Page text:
bond and prohibited him from having any access to, or using, a computer for
The Superseding Indictment also alleges that, before the Superbowl ticket
fraud, DEPPE scammed a number of people by contacting them via email claiming
he had merchandise to sell, primarily electronic equipment and Rolex watches.
Although specifics of each scam varied, DEPPE often requested his customers to
pay him by wire-transferring money to his bank account.
To persuade the customers that the sales were legitimate, DEPPE gave the
customers a U.S. Postal Service tracking number for the packages that he
claimed were being shipped to them with their merchandise. In some cases,
DEPPE even allowed customers to wait before wiring the purchase money to him
until they could confirm through the Postal Service that a package was on its
way to their zip code. It was not possible, however, for the customers to tell
from the Postal Service tracking website to what specific address the package
was being sent.
The Superseding Indictment alleges that DEPPE did often send a package to
the customer’s zip code but these packages were addressed incorrectly and were
filled with worthless newspapers or sports trading cards instead of the
merchandise he had sold them. The Superseding Indictment alleges that DEPPE
intentionally sent the packages to incorrect addresses to generate the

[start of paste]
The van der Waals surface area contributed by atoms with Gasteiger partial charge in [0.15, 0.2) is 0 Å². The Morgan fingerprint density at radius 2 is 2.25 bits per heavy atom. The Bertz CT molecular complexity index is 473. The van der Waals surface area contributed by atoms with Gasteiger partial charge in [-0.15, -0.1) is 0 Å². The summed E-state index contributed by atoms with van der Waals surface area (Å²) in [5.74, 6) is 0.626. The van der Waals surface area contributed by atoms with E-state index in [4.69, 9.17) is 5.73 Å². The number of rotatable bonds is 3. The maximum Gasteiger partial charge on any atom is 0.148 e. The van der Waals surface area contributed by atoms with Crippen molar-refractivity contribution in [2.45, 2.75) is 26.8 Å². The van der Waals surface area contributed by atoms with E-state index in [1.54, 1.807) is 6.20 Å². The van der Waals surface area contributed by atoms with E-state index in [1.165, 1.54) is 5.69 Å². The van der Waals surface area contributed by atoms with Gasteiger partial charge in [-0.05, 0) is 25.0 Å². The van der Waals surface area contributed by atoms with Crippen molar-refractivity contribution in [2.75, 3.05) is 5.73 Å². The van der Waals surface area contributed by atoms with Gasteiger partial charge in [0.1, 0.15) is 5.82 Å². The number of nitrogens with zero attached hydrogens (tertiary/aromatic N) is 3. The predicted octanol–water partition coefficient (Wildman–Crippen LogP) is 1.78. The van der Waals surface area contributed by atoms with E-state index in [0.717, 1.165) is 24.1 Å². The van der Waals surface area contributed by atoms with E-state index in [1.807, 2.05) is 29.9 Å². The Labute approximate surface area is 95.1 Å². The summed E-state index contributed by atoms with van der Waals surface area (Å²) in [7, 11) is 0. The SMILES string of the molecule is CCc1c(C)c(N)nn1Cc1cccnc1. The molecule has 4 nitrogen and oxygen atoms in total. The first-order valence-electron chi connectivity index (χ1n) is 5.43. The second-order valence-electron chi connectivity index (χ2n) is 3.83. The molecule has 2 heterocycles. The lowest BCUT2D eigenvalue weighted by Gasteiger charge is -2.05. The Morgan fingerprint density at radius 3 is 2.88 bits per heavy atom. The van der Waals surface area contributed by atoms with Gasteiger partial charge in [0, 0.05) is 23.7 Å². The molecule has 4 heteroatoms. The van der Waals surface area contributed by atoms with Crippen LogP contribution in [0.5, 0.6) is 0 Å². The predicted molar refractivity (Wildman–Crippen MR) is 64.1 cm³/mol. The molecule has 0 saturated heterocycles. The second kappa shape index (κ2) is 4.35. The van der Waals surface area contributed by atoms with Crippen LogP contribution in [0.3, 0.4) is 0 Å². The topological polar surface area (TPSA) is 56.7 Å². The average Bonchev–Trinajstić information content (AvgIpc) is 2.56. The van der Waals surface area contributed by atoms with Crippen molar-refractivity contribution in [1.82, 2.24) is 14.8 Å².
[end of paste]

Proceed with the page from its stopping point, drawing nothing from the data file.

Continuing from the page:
necessary Postal Service tracking number while avoiding having the worthless
packages delivered to the customers, which would have immediately alerted them
to the fraud. When customers complained to DEPPE that they had not received
their merchandise, he often claimed there had been a shipping error and
refused to refund their money.
From March 2003 through December 2004, DEPPE defrauded approximately 27
people of approximately $115,000 in total in this manner. DEPPE took most of
the fraud proceeds out of his bank accounts in cash and spent the rest on
If convicted, DEPPE faces a maximum sentence of 20 years in prison, to be
followed by 3 years of supervised release, and a $250,000 fine on each of the
U.S. Attorney Sullivan would like to especially thank Worcester County
District Attorney John Conte’s Office for referring the case for federal
prosecution. The case is being investigated by the U.S. Postal Inspection
Service and prosecuted by Assistant U.S. Attorney Adam Bookbinder in
Sullivan’s newly-created Computer Crimes Unit.
The details contained in the Superseding Indictment are allegations. The
defendant is presumed to be innocent unless and until proven guilty beyond a
reasonable doubt in a court of law.
eBay tips for buying and paying safely on-line:
* Be careful about using checks or money orders to pay for purchases – it
can be extremely difficult to recover your money in cases of fraud.
* Credit cards and services like PayPal are generally safer because they
often provide some level of purchase protection.
* Never reply to e-mails asking for sensitive identity information – the
e-mail may be a spoof designed to steal your identity.
* As with other kinds of transactions, if an on-line offer seems too good
to be true, it probably is.
For these and other tips for shopping safely on line, see the “Security
Center” link on eBay’s website, http://www.ebay.com.